Help mammals by counting roadkill this summer

A citizen science project is aiming to help conservation efforts in the UK by asking volunteers to record roadkill sightings.

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An estimated one million mammals are killed on UK roads each year, and whilst dead badgers and foxes can be a sad sight for motorists, recording their numbers can be of vital help to conservation work.

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Leading conservation charity The People’s Trust for Endangered Species (PTES)’s project Mammals on Roads helps the charity record changes to mammal populations and take action where needed. Previous years of data have, for example, confirmed that hedgehog numbers have declined by a third over the last decade, ensuring they can be prioritised by charities like the PTES. 

This August and September the charity is asking wildlife-loving volunteers to help with this essential work, which has surveyed over half a million kilometres of road since it began in 2001.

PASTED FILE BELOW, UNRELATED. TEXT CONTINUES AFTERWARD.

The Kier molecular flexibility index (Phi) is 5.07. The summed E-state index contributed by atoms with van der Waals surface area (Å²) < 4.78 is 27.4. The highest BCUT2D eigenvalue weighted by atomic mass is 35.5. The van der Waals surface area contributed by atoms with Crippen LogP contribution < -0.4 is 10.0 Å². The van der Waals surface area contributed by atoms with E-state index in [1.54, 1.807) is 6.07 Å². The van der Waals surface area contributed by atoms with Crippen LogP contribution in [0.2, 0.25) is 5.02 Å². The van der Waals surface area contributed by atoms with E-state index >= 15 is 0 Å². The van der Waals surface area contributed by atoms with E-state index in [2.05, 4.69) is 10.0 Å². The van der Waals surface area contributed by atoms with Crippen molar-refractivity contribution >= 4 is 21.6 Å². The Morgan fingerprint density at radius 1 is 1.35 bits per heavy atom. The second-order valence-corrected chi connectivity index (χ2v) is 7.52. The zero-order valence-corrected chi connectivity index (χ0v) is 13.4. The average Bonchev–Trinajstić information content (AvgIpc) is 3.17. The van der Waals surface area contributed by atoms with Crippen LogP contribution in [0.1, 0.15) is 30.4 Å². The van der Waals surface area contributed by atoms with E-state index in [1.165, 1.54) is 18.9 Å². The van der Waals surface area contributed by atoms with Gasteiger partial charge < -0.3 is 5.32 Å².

All you need to do is record sightings of mammals, dead or alive, up to the 30th September. Your journey must be 20 miles or more, excluding urban areas and on a single-lane carriageway and completed in one day. So why not add some conservation volunteering into your next family day trip to the countryside?

You might spot foxes, badgers, deer and rabbits, and there’s a helpful mammal ID guide to help in case you see something rarer, like a polecat or a pine marten.

David Wembridge, Surveys Officer at PTES said: “No-one likes seeing roadkill, but recording it as part of a survey like Mammals on Roads tells us about wildlife more widely. Comparing records year to year enables us to build a picture of how a population is changing, which is key to conservation. Without the help of volunteers, it’s almost impossible to identify these sorts of changes nationally and to spot population trends.”

To take part, download the free Mammals on Roads app. Alternatively, the survey can be completed via a printed survey pack. Email mor@ptes.org or call 0207 498 4533 to request a pack to be sent to you.

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Image: Getty